During Saturday’s finals, Euro 2020 concluded with Italy emerging as the champions. A penalty shootout determined the continent’s kings and gave the winning country its second Euro title. However, England’s representatives took the center stage not only because of their loss but also for the racist online abuse that three of their players faced.
After missing spot-kicks in the penalty shootout that gave Italy the crown, Marcus Rashford, Jadon Sancho, and Bukayo Saka received an onslaught of racist tirades on social media. Alarming and indicative of the deeply-rooted problem of racism, the harassment the Black players suffered from triggered an uproar and prompted a police investigation and condemnation from a long list of personalities. British Prime Minister Boris Johnson denounced the abuse by tweeting, “This England team deserves to be lauded as heroes, not racially abused on social media. Those responsible for this appalling abuse should be ashamed of themselves.”
Prince William, the president of England’s Football Association, also turned to Twitter to relay his dismay over the torrent of harmful speech thrown at Rashford, Sancho, and Saka. “I am sickened by the racist abuse aimed at England players after last night’s match,” he said in a statement released on July 12. “It is totally unacceptable that players have to endure this abhorrent behavior. It must stop now, and all those involved should be held accountable.”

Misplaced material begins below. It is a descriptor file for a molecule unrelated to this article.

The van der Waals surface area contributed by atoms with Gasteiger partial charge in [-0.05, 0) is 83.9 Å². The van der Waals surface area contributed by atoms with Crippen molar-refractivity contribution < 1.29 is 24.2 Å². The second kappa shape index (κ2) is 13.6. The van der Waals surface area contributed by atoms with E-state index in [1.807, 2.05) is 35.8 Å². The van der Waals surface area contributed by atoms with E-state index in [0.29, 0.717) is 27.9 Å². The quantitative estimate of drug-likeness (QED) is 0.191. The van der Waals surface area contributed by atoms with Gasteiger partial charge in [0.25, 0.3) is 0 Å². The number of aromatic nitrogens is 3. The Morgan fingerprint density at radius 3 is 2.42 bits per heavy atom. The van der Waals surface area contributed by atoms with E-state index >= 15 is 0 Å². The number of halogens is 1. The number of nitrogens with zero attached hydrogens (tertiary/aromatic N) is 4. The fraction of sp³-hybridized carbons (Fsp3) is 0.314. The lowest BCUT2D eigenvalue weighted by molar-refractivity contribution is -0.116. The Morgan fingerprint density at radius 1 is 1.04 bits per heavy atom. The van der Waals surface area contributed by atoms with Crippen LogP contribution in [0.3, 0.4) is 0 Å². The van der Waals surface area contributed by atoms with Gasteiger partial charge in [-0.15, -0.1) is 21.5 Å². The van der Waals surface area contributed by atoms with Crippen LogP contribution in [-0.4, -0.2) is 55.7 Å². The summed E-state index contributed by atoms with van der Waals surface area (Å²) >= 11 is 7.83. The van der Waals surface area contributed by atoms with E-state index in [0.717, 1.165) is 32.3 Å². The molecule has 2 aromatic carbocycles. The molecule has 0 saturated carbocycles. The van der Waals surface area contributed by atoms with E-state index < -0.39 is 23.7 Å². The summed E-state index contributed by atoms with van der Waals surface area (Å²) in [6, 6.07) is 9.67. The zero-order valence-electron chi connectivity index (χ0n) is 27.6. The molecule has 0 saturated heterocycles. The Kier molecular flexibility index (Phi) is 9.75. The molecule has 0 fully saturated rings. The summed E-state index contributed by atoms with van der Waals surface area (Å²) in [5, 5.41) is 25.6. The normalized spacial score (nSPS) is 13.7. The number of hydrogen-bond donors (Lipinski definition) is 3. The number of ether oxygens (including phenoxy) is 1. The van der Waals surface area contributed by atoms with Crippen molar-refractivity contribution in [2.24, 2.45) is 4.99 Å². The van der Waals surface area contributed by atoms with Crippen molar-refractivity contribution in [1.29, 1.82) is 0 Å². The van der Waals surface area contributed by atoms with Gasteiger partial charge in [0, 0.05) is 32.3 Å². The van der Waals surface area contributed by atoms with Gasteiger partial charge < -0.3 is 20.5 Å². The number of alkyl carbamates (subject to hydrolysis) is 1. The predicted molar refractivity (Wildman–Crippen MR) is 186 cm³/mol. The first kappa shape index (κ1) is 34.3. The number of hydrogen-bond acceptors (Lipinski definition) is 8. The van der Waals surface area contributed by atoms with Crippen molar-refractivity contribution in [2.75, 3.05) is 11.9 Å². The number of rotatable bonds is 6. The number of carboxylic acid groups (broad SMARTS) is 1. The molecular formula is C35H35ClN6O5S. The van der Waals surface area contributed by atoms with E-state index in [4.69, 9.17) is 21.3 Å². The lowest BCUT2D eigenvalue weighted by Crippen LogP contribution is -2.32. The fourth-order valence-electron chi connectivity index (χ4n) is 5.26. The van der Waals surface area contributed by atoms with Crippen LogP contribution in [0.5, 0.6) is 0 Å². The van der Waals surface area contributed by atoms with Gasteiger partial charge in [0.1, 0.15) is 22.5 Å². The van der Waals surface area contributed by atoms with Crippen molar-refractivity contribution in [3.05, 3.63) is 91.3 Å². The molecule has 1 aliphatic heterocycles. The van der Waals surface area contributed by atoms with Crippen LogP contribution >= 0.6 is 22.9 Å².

Likewise, the Football Association heavily slammed the barrage of hate comments. “We could not be clearer that anyone behind such disgusting behavior is not welcome in following the team,” it emphasized. “We will do all we can to support the players affected while urging the toughest punishment possible for anyone responsible.”
The racial abuse that followed the finals is not the first of its kind. Over the years, social media platforms have been considered home to millions of users, including those who spew slurs. Unfortunately, while Facebook, Instagram, Twitter, and other sites could implement measures that will stop the spread of abusive content, they can only do so much in the face of the pervasiveness of this type of content and as racism continues to impact Black people, Asian communities, and other minorities.
Reportedly, Twitter removed more than 1,000 tweets as well as permanently suspended accounts of users who harassed the players online. Instagram removed comments and accounts directing abuse at England’s footballers, as well. It asserted that “no one should have to experience racist abuse anywhere, and we don’t want it on Instagram. We will continue to take action against those that break our rules.”
But the effect of the technological moves taken by the social media giants pales in contrast to the implications of systemic racism and the prevalence of hateful speech and actions not only in sports.
Racism reared its ugly head, and it is bound to do so again as long as the societal issue of discrimination and racial violence remains. Many significant strides are therefore needed in the future.